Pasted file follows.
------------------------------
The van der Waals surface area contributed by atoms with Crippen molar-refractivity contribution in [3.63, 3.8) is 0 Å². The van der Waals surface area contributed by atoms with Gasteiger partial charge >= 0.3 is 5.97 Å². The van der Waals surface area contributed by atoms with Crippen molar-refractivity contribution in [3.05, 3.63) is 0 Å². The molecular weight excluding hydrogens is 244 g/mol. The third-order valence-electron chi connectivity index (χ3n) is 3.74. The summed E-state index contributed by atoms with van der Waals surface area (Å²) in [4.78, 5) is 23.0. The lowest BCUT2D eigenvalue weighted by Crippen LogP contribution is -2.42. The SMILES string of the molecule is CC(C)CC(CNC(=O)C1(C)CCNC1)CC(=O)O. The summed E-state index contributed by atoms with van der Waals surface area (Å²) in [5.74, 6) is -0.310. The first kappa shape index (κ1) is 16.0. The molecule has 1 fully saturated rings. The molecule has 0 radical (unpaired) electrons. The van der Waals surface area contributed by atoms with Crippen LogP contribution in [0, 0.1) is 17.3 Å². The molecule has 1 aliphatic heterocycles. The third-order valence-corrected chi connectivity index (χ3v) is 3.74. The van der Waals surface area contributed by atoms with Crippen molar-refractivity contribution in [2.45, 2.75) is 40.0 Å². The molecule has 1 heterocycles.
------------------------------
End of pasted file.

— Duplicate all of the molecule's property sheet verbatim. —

The van der Waals surface area contributed by atoms with Crippen molar-refractivity contribution in [3.63, 3.8) is 0 Å². The van der Waals surface area contributed by atoms with Gasteiger partial charge >= 0.3 is 5.97 Å². The van der Waals surface area contributed by atoms with Crippen molar-refractivity contribution in [3.05, 3.63) is 0 Å². The molecular weight excluding hydrogens is 244 g/mol. The third-order valence-electron chi connectivity index (χ3n) is 3.74. The summed E-state index contributed by atoms with van der Waals surface area (Å²) in [4.78, 5) is 23.0. The lowest BCUT2D eigenvalue weighted by Crippen LogP contribution is -2.42. The SMILES string of the molecule is CC(C)CC(CNC(=O)C1(C)CCNC1)CC(=O)O. The summed E-state index contributed by atoms with van der Waals surface area (Å²) in [5.74, 6) is -0.310. The first kappa shape index (κ1) is 16.0. The molecule has 1 fully saturated rings. The molecule has 0 radical (unpaired) electrons. The van der Waals surface area contributed by atoms with Crippen LogP contribution in [0, 0.1) is 17.3 Å². The molecule has 1 aliphatic heterocycles. The third-order valence-corrected chi connectivity index (χ3v) is 3.74. The van der Waals surface area contributed by atoms with Crippen molar-refractivity contribution in [2.45, 2.75) is 40.0 Å². The molecule has 1 heterocycles.